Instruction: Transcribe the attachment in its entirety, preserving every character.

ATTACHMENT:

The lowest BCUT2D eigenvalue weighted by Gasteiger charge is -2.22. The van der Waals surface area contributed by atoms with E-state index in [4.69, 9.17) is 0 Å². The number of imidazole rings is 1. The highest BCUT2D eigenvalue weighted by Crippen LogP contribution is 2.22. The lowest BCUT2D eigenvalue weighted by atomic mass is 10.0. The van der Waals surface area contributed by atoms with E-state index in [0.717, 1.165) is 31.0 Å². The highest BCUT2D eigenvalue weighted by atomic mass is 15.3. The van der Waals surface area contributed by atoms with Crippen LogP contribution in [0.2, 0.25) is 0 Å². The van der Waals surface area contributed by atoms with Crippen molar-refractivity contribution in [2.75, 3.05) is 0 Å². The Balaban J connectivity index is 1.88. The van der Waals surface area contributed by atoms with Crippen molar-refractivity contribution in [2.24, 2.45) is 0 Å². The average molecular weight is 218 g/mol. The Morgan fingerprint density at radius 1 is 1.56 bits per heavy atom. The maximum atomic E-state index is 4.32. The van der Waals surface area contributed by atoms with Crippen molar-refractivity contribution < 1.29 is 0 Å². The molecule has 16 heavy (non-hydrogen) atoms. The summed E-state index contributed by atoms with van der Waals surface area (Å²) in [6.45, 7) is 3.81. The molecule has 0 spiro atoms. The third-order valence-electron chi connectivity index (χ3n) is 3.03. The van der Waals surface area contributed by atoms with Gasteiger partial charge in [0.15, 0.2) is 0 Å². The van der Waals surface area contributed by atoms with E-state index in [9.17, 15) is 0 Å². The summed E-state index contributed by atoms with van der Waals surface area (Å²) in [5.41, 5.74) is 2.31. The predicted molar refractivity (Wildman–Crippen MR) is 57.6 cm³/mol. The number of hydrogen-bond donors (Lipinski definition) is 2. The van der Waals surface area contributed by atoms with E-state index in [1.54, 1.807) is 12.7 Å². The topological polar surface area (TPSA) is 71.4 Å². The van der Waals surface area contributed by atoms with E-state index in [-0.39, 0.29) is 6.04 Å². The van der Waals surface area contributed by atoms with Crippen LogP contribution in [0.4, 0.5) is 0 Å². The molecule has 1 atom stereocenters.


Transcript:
The lowest BCUT2D eigenvalue weighted by Gasteiger charge is -2.22. The van der Waals surface area contributed by atoms with E-state index in [4.69, 9.17) is 0 Å². The number of imidazole rings is 1. The highest BCUT2D eigenvalue weighted by Crippen LogP contribution is 2.22. The lowest BCUT2D eigenvalue weighted by atomic mass is 10.0. The van der Waals surface area contributed by atoms with E-state index in [0.717, 1.165) is 31.0 Å². The highest BCUT2D eigenvalue weighted by atomic mass is 15.3. The van der Waals surface area contributed by atoms with Crippen LogP contribution in [0.2, 0.25) is 0 Å². The van der Waals surface area contributed by atoms with Crippen molar-refractivity contribution in [2.75, 3.05) is 0 Å². The Balaban J connectivity index is 1.88. The van der Waals surface area contributed by atoms with Crippen molar-refractivity contribution in [2.24, 2.45) is 0 Å². The average molecular weight is 218 g/mol. The Morgan fingerprint density at radius 1 is 1.56 bits per heavy atom. The maximum atomic E-state index is 4.32. The van der Waals surface area contributed by atoms with Crippen molar-refractivity contribution < 1.29 is 0 Å². The molecule has 16 heavy (non-hydrogen) atoms. The summed E-state index contributed by atoms with van der Waals surface area (Å²) in [6.45, 7) is 3.81. The molecule has 0 spiro atoms. The third-order valence-electron chi connectivity index (χ3n) is 3.03. The van der Waals surface area contributed by atoms with Gasteiger partial charge in [0.15, 0.2) is 0 Å². The van der Waals surface area contributed by atoms with E-state index in [9.17, 15) is 0 Å². The summed E-state index contributed by atoms with van der Waals surface area (Å²) in [5.41, 5.74) is 2.31. The predicted molar refractivity (Wildman–Crippen MR) is 57.6 cm³/mol. The number of hydrogen-bond donors (Lipinski definition) is 2. The van der Waals surface area contributed by atoms with E-state index in [1.54, 1.807) is 12.7 Å². The topological polar surface area (TPSA) is 71.4 Å². The van der Waals surface area contributed by atoms with E-state index in [-0.39, 0.29) is 6.04 Å². The van der Waals surface area contributed by atoms with Crippen LogP contribution in [0.4, 0.5) is 0 Å². The molecule has 1 atom stereocenters.